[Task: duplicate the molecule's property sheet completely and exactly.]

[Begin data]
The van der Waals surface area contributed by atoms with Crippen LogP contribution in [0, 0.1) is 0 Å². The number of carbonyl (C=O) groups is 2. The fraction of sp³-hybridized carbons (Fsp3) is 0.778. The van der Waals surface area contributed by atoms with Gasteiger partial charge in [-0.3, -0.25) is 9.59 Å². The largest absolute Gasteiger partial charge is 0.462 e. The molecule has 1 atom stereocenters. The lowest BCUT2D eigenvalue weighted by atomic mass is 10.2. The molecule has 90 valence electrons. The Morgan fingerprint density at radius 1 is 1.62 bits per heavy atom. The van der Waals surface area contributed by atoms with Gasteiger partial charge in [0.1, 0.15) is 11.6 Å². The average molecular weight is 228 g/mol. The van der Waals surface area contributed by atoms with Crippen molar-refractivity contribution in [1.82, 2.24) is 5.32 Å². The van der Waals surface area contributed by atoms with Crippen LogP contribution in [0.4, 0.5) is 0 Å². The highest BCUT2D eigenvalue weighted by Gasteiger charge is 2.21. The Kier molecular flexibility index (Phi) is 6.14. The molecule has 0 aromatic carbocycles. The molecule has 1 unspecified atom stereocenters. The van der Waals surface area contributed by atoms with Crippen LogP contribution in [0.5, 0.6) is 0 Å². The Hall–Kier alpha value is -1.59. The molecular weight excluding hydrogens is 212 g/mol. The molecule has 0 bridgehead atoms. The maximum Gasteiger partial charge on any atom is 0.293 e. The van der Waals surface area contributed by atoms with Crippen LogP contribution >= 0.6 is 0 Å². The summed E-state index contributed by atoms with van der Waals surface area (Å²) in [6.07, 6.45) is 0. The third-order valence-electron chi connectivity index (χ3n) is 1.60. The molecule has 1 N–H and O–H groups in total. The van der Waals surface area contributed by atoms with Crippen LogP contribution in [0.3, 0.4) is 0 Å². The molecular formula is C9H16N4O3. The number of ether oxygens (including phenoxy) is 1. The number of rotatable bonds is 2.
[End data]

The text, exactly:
The van der Waals surface area contributed by atoms with Crippen LogP contribution in [0, 0.1) is 0 Å². The number of carbonyl (C=O) groups is 2. The fraction of sp³-hybridized carbons (Fsp3) is 0.778. The van der Waals surface area contributed by atoms with Gasteiger partial charge in [-0.3, -0.25) is 9.59 Å². The largest absolute Gasteiger partial charge is 0.462 e. The molecule has 1 atom stereocenters. The lowest BCUT2D eigenvalue weighted by atomic mass is 10.2. The molecule has 90 valence electrons. The Morgan fingerprint density at radius 1 is 1.62 bits per heavy atom. The van der Waals surface area contributed by atoms with Gasteiger partial charge in [0.1, 0.15) is 11.6 Å². The average molecular weight is 228 g/mol. The van der Waals surface area contributed by atoms with Crippen molar-refractivity contribution in [1.82, 2.24) is 5.32 Å². The van der Waals surface area contributed by atoms with Crippen LogP contribution in [0.4, 0.5) is 0 Å². The highest BCUT2D eigenvalue weighted by Gasteiger charge is 2.21. The Kier molecular flexibility index (Phi) is 6.14. The molecule has 0 aromatic carbocycles. The molecule has 1 unspecified atom stereocenters. The van der Waals surface area contributed by atoms with Crippen LogP contribution in [0.5, 0.6) is 0 Å². The Hall–Kier alpha value is -1.59. The molecular weight excluding hydrogens is 212 g/mol. The molecule has 0 bridgehead atoms. The maximum Gasteiger partial charge on any atom is 0.293 e. The van der Waals surface area contributed by atoms with Crippen LogP contribution >= 0.6 is 0 Å². The summed E-state index contributed by atoms with van der Waals surface area (Å²) in [6.07, 6.45) is 0. The third-order valence-electron chi connectivity index (χ3n) is 1.60. The molecule has 1 N–H and O–H groups in total. The van der Waals surface area contributed by atoms with Crippen LogP contribution in [0.3, 0.4) is 0 Å². The molecular formula is C9H16N4O3. The number of ether oxygens (including phenoxy) is 1. The number of rotatable bonds is 2.